. "5 Antarctic Governance and Implications for Exploration of Subglacial Aquatic Environments." Exploration of Antarctic Subglacial Aquatic Environments: Environmental and Scientific Stewardship. Washington, DC: The National Academies Press, 2007.
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Exploration of Antarctic Subglacial Aquatic Environments: Environmental and Scientific Stewardship
Category V is indicative of an Earth-return mission. Details on historical and current PP COSPAR and NASA policies may be found in a recent NRC report on the forward contamination of Mars (NRC 2006). Specific information on the review of proposed projects under NASA guidelines and management directives may be found on NASA’s planetary protection web site (www.planetaryprotection.nasa.gov).
MANAGEMENT GOALS FOR GOOD STEWARDSHIP
The Antarctic community, which has seen environmental management rules undergo numerous revisions in policies and requirements over the decades, is now facing the need to address a new science exploration dilemma. What policy, environmental classifications, management scheme, cleanliness levels, and methods should be adopted for the newly discovered and unique subglacial lake and other aquatic environments with its associated ecosystems and how can this be done within the existing legislation? Even though there are some crucial differences in approach, drawing on PP protocols and past experiences in shaping policy may be a useful way to develop a preliminary framework for addressing subglacial aquatic management and contamination control. Ideally, such a framework would link particular concerns and tasks with the appropriate level of the policy or implementation process, as well as identify the relevant responsible groups and utilize their respective expertise.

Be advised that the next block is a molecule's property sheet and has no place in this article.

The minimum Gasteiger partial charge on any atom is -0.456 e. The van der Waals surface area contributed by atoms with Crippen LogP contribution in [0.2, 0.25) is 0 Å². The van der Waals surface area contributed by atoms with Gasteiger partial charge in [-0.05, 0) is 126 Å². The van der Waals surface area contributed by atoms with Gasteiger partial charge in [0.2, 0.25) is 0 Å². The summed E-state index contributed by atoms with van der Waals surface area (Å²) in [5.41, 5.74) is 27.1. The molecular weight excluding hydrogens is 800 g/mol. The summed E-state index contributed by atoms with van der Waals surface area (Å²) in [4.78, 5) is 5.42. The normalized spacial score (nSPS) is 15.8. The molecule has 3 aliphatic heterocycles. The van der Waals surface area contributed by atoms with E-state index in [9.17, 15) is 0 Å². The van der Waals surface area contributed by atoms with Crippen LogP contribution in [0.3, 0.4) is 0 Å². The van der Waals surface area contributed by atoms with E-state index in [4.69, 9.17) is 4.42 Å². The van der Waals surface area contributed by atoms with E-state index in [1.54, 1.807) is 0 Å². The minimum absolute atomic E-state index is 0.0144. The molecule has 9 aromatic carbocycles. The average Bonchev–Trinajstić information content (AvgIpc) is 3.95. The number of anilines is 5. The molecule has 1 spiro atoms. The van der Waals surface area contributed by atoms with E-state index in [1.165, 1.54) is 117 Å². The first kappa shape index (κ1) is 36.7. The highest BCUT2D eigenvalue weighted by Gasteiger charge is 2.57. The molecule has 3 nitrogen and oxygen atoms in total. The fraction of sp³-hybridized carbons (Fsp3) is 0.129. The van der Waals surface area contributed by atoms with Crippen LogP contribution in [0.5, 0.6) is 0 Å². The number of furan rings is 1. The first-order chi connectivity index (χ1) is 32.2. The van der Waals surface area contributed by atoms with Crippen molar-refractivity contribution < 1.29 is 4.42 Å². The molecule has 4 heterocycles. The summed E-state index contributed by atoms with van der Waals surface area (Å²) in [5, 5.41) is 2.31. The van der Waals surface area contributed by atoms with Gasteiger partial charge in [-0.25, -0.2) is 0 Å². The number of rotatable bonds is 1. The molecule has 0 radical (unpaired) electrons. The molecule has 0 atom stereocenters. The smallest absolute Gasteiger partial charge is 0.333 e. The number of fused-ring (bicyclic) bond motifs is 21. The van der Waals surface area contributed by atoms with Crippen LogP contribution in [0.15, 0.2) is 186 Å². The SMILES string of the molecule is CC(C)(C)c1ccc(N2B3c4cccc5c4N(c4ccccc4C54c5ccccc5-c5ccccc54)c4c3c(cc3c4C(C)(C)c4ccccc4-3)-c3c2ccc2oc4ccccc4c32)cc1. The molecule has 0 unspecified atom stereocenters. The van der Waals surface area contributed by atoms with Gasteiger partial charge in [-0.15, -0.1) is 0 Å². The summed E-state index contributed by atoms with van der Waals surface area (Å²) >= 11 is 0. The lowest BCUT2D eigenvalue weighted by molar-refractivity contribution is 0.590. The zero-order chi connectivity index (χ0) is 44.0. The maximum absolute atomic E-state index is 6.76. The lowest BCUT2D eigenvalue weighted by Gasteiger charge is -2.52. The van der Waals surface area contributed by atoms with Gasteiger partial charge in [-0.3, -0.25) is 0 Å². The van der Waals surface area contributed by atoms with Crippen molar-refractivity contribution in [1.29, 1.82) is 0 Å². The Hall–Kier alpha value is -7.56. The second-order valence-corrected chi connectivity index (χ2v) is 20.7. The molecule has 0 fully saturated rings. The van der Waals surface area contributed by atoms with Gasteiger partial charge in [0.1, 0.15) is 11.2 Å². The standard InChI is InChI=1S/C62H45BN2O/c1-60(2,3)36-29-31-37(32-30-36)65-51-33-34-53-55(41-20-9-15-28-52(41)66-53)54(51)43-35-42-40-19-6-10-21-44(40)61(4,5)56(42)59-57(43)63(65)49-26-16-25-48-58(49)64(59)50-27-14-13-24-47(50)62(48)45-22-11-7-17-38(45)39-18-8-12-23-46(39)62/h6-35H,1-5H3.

Minimizing Environmental Impacts
As part of the environmental principles laid out in Article 3 of the protocol there is a requirement that activities in the Antarctic Treaty area be subject to prior assessment of their possible impacts on the Antarctic environment and on associated and dependent ecosystems. Article 8 amplifies this by setting out three levels of possible impact, based on predicting whether the activity will produce a greater or lesser impact than “minor or transitory,” and Annex I details the procedure that should be followed in determining the impacts, possible mitigation, and necessary monitoring. In short, if the impacts are judged less than minor or transitory, this constitutes a preliminary assessment and the activity can be authorized without further restriction or consultation. If the impacts are judged to be minor and/or transitory, an Initial Environmental Evaluation (IEE) is required, which must follow the required procedures but is not subject to international assessment, although the CEP should be notified at its next meeting and the IEE should be available on request. Where the impact is expected to be more than minor and/or transitory then a full Comprehensive Environmental Evaluation (CEE) is required. This is a major undertaking and uses a two-stage procedure. The first stage is a draft that must be made publicly available and circulated to all parties at least 120 days before the next ATCM. The CEP provides the forum for the discussion of this draft CEE and any comments on it. A final version of the CEE must then be prepared, addressing the comments made, and again circulated to all parties at least 60 days before the commencement of any activity in the Antarctic. As with all activities required under the treaty, the initiative and responsibility both for preparing the CEE and for implementing it rest entirely with the sponsoring party.
This procedure applies to all parties, but these are not binding despite the development of detailed procedural guidelines based on Annex I and approved as Resolution 1 by the XXIII ATCM in 1999. There is wide variation in the enthusiasm with which the